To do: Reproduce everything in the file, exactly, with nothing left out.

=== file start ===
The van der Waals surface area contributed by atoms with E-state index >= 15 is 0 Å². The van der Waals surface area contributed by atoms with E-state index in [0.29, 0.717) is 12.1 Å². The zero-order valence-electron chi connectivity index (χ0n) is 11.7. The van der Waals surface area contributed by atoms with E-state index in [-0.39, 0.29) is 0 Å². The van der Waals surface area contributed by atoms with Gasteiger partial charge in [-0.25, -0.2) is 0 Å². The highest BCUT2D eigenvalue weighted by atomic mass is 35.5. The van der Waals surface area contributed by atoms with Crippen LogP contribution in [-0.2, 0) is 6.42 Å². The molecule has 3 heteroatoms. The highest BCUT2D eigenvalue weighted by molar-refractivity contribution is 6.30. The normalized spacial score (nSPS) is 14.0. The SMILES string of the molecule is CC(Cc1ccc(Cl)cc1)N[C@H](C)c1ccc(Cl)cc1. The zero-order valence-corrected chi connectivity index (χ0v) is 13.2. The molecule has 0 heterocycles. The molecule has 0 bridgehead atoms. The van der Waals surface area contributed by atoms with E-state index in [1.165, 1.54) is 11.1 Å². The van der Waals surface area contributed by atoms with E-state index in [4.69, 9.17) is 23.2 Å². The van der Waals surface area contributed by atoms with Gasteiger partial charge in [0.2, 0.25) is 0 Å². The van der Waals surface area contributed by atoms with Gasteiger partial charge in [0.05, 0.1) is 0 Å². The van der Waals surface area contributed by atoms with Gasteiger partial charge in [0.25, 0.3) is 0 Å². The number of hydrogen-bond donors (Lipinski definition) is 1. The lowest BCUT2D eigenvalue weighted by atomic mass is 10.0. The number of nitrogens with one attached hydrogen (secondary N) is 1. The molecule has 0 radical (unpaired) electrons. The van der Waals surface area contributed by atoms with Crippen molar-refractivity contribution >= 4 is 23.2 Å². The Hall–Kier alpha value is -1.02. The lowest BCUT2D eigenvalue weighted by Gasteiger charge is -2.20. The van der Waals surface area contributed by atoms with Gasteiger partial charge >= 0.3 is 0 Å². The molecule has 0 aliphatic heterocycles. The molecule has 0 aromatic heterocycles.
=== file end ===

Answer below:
The van der Waals surface area contributed by atoms with E-state index >= 15 is 0 Å². The van der Waals surface area contributed by atoms with E-state index in [0.29, 0.717) is 12.1 Å². The zero-order valence-electron chi connectivity index (χ0n) is 11.7. The van der Waals surface area contributed by atoms with E-state index in [-0.39, 0.29) is 0 Å². The van der Waals surface area contributed by atoms with Gasteiger partial charge in [-0.25, -0.2) is 0 Å². The highest BCUT2D eigenvalue weighted by atomic mass is 35.5. The van der Waals surface area contributed by atoms with Crippen LogP contribution in [-0.2, 0) is 6.42 Å². The molecule has 3 heteroatoms. The highest BCUT2D eigenvalue weighted by molar-refractivity contribution is 6.30. The normalized spacial score (nSPS) is 14.0. The SMILES string of the molecule is CC(Cc1ccc(Cl)cc1)N[C@H](C)c1ccc(Cl)cc1. The zero-order valence-corrected chi connectivity index (χ0v) is 13.2. The molecule has 0 heterocycles. The molecule has 0 bridgehead atoms. The van der Waals surface area contributed by atoms with E-state index in [1.165, 1.54) is 11.1 Å². The van der Waals surface area contributed by atoms with E-state index in [4.69, 9.17) is 23.2 Å². The van der Waals surface area contributed by atoms with Gasteiger partial charge in [0.2, 0.25) is 0 Å². The van der Waals surface area contributed by atoms with Gasteiger partial charge in [0.05, 0.1) is 0 Å². The van der Waals surface area contributed by atoms with Gasteiger partial charge in [0.25, 0.3) is 0 Å². The number of hydrogen-bond donors (Lipinski definition) is 1. The lowest BCUT2D eigenvalue weighted by atomic mass is 10.0. The number of nitrogens with one attached hydrogen (secondary N) is 1. The molecule has 0 radical (unpaired) electrons. The van der Waals surface area contributed by atoms with Crippen molar-refractivity contribution >= 4 is 23.2 Å². The Hall–Kier alpha value is -1.02. The lowest BCUT2D eigenvalue weighted by Gasteiger charge is -2.20. The van der Waals surface area contributed by atoms with Gasteiger partial charge >= 0.3 is 0 Å². The molecule has 0 aliphatic heterocycles. The molecule has 0 aromatic heterocycles.